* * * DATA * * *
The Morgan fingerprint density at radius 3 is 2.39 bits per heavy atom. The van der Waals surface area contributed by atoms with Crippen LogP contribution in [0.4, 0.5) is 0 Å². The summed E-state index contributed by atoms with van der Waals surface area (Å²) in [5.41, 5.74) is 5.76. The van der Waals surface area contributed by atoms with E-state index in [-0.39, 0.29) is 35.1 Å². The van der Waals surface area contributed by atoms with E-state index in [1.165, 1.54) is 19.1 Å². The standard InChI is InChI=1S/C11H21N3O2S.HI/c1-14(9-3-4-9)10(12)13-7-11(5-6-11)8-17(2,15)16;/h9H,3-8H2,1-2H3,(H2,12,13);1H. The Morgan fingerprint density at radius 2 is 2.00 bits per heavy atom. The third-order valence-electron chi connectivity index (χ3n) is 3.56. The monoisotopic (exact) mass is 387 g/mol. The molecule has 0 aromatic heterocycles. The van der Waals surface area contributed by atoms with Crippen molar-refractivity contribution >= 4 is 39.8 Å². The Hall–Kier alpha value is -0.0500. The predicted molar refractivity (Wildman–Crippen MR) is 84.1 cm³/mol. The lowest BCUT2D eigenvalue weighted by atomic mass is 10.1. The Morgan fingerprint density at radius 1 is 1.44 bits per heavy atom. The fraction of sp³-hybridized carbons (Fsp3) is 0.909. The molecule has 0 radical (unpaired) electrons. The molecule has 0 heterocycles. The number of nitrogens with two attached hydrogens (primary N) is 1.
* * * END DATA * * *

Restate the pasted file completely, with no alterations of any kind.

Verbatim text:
The Morgan fingerprint density at radius 3 is 2.39 bits per heavy atom. The van der Waals surface area contributed by atoms with Crippen LogP contribution in [0.4, 0.5) is 0 Å². The summed E-state index contributed by atoms with van der Waals surface area (Å²) in [5.41, 5.74) is 5.76. The van der Waals surface area contributed by atoms with E-state index in [-0.39, 0.29) is 35.1 Å². The van der Waals surface area contributed by atoms with E-state index in [1.165, 1.54) is 19.1 Å². The standard InChI is InChI=1S/C11H21N3O2S.HI/c1-14(9-3-4-9)10(12)13-7-11(5-6-11)8-17(2,15)16;/h9H,3-8H2,1-2H3,(H2,12,13);1H. The Morgan fingerprint density at radius 2 is 2.00 bits per heavy atom. The third-order valence-electron chi connectivity index (χ3n) is 3.56. The monoisotopic (exact) mass is 387 g/mol. The molecule has 0 aromatic heterocycles. The van der Waals surface area contributed by atoms with Crippen molar-refractivity contribution >= 4 is 39.8 Å². The Hall–Kier alpha value is -0.0500. The predicted molar refractivity (Wildman–Crippen MR) is 84.1 cm³/mol. The lowest BCUT2D eigenvalue weighted by atomic mass is 10.1. The Morgan fingerprint density at radius 1 is 1.44 bits per heavy atom. The fraction of sp³-hybridized carbons (Fsp3) is 0.909. The molecule has 0 radical (unpaired) electrons. The molecule has 0 heterocycles. The number of nitrogens with two attached hydrogens (primary N) is 1.